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UCaaS Providers Move Upmarket – Check Your TCO

Many industry watchers, including myself, have seen UC-as-a-Service (UCaaS) providers primarily as serving small businesses. The UCaaS providers' own data have proven that out. For example, 8x8, which is growing revenues at over 25% per year, earned $48 million in revenues this most recent quarter from 40,000 customers, according to quarterly and annual reports. This is $1,200 per customer per quarter, or $400 per customer per month. Assuming some discounts, the average 8x8 customer has around 20 users.


But, and here's the big surprise, almost all of the Leaders and some of the Challengers and Visionaries in the August 2014 Gartner Magic Quadrant for UCaaS are moving upmarket. The Magic Quadrant Leaders include 8x8, ThinkingPhones Networks, Orange Business Services, West, and HP. Seven other UCaaS providers are poised on the border of the Leaders quadrant, including RingCentral, Mitel, Microsoft, Google, Avanade, Verizon, and ShoreTel.

In addition, other companies are entering the UCaaS market, including some major resellers that see that value-added opportunities exist almost as much with a cloud IP PBX as with an on-premises system.

Some have asked, "Why are these companies going upmarket?" First, of course, the upmarket opportunity is seen as a strategy to accelerate growth and to leverage their investments, as explained below. Second is the same classic answer Sir Edmund Hillary gave to the New York Times in 1924 when asked why he climbed Mount Everest: "Because it's there." For whatever reason, the trek is on to scale the market upward.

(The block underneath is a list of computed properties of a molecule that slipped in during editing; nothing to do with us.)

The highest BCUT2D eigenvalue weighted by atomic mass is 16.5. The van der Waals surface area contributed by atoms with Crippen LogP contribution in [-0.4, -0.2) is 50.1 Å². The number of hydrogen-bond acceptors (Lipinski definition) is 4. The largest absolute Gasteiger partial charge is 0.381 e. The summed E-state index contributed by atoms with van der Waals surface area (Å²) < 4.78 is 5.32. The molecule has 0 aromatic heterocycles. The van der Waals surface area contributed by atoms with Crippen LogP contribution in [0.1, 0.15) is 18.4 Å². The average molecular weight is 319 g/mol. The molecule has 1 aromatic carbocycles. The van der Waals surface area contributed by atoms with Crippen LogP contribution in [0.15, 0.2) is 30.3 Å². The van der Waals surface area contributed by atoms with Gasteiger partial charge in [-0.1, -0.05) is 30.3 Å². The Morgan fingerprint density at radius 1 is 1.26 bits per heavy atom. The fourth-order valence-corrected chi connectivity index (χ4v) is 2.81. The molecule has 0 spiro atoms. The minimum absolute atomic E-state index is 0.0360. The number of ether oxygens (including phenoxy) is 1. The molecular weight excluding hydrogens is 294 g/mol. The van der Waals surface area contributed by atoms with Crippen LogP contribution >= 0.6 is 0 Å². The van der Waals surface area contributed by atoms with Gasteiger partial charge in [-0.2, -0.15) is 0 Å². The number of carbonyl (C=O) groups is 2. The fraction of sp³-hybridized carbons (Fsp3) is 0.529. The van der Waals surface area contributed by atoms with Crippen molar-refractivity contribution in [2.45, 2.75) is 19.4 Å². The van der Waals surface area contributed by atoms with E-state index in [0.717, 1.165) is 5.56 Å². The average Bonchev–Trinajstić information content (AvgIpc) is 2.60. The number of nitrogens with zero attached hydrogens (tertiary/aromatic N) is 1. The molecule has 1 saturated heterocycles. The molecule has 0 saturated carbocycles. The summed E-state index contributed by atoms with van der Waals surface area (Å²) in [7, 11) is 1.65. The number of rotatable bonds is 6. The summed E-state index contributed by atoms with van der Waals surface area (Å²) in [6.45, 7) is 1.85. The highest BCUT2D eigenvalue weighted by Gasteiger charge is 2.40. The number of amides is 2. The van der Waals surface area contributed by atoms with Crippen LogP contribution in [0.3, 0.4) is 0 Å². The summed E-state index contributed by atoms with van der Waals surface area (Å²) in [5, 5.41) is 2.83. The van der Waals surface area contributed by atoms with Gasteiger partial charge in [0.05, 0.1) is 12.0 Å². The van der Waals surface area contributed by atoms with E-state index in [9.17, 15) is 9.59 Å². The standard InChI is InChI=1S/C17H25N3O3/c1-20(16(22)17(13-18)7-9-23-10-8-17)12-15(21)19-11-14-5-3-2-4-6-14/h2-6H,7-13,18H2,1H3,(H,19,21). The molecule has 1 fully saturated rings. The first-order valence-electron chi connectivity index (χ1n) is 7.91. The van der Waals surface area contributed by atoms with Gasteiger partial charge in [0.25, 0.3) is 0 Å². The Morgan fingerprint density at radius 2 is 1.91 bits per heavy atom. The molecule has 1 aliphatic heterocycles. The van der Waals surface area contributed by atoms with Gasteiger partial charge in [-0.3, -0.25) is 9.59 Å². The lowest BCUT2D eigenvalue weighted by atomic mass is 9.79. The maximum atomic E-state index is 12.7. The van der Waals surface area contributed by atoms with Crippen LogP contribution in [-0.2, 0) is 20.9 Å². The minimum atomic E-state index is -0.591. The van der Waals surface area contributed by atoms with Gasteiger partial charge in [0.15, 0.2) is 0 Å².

The foundations for these moves are pretty clear. In the past five years, UCaaS providers have been:

Based on all of this, it sure seems that it's time for an upmarket surge in UCaaS. A lot of attention and energy will be added to this surge by Microsoft's Skype for Business Preview program and pending general availability of Skype for Business Voice services from the Office 365 cloud, including telephony and, likely, a network of local implementation partners (see #3 above).

What should mid-market and larger enterprises be doing about this? First, check your total cost of ownership (TCO) for your on-premises solutions. If you are careful to include all of your costs for equipment and license maintenance, operational staff, help desk staff, field installation costs, voice and network carrier charges, and vendor billing management, you may be surprised at the TCO amount. You may even find that the UCaaS per-user pricing is lower than the sustaining costs alone, justifying a move to the cloud immediately rather than waiting for the normal system replacement cycle.

This will be especially true if your organization is highly dispersed -- i.e., with many local offices, stores, schools, service centers, or similar sites at the edge of your business. For years, UCaaS providers have been growing by serving these small locations, one at a time. Now, there's every reason to believe they can serve dozens or hundreds of the small sites that many organizations struggle to support with traditional on-premises small IP PBX or key telephone systems.

Remember that this need not be an all-or-nothing choice. Perhaps UCaaS is best for the edge of your operations, while traditional on-premises systems are still best for functions such as contact centers.

And, yes, there may be many other benefits, such as getting some UC features that aren't already included in your current on-premises systems, without a major upgrade.

Based on these trends, it's a good time to do this review. The timing may be just right as the UCaaS providers move upmarket.